It's not dead yet — but it's not good news.
NASA's ultra expensive James Webb Space Telescope has already had to endure a dust-sized micrometeoroid impacting with one of its primary mirror segments, roughly a month before the official start of scientific operations.
Fortunately, engineers knew that was going to happen. They designed the telescope's massive mirror segments to be able to withstand such impacts — but this latest hit was a little too big for comfort, according to a NASA update.
And that doesn't bode too well, considering it almost certainly won't be the last time that debris will crash into the $10 billion space observatory.
For now, though, it's far from game over for the telescope.
"After initial assessments, the team found the telescope is still performing at a level that exceeds all mission requirements despite a marginally detectable effect in the data," reads the update. "Thorough analysis and measurements are ongoing."
"We always knew that Webb would have to weather the space environment, which includes harsh ultraviolet light and charged particles from the Sun, cosmic rays from exotic sources in the galaxy, and occasional strikes by micrometeoroids within our solar system," said Paul Geithner, technical deputy project manager at NASA’s Goddard Space Flight Center, in the update.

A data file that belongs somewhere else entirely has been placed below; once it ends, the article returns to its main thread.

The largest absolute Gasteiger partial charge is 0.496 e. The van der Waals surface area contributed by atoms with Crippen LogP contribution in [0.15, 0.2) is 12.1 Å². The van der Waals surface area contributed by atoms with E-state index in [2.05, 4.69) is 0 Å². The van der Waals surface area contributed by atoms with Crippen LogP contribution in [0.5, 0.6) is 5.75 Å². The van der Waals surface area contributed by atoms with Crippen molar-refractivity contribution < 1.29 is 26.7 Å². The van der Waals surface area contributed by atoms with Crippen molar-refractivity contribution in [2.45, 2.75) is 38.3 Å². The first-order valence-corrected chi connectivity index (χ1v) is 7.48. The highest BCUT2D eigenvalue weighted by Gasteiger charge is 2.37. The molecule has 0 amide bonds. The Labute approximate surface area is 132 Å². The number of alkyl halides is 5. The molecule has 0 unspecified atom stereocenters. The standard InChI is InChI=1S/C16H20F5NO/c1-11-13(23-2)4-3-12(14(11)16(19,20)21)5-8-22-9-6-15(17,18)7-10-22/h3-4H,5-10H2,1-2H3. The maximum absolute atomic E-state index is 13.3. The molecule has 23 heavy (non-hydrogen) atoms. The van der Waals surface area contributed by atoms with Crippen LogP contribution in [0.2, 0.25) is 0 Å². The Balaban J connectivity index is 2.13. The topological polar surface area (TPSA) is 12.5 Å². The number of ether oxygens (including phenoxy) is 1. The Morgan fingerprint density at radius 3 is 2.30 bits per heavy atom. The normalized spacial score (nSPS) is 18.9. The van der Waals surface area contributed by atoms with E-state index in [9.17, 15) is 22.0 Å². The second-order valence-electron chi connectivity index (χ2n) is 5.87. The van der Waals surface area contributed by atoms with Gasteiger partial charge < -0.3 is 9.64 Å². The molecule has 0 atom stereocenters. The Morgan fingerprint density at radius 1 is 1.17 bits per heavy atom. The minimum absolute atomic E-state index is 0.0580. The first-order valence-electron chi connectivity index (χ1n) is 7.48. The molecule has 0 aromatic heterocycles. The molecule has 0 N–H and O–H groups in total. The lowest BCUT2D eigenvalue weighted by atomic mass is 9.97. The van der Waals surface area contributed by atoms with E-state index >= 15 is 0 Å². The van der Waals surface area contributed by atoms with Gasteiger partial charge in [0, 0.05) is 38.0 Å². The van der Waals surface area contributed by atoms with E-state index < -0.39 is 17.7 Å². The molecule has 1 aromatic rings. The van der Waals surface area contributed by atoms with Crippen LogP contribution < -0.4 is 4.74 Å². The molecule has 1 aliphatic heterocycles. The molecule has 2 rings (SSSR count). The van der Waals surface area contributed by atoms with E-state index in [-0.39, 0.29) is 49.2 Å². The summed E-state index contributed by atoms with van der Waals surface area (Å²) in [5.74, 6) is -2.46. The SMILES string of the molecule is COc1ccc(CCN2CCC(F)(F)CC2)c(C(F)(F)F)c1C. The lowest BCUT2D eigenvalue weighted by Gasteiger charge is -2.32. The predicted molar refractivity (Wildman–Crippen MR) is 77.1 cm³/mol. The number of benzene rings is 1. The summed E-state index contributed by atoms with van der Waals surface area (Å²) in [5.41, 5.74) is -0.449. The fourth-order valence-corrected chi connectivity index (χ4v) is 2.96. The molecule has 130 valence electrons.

Despite the preparations, the particle was larger than the ones the team had prepared for, according to NASA.
Alarmingly, it sounds like it wasn't even the first impact on the next-gen orbital observatory.
"Since launch, we have had four smaller measurable micrometeoroid strikes that were consistent with expectations and this one more recently that is larger than our degradation predictions assumed," said Lee Feinberg, Webb optical telescope element manager at NASA Goddard, in the update.
There are several ways to minimize the effects meteoroid impacts have on the telescope's operations. Engineers can cancel out portions of its mirrors to minimize the effects, something they say they already had to resort to for the segment that was struck.
The team can also have Webb perform maneuvers to dodge out of the way of incoming debris, not unlike the International Space Station.
It may sound scary, but it sounds like contingencies are functioning. But the strike does draw attention to the hazards of space — and the fact that the Webb's useful life may be shorter that we'd hoped.
READ MORE: Webb: Engineered to Endure Micrometeoroid Impacts [NASA]
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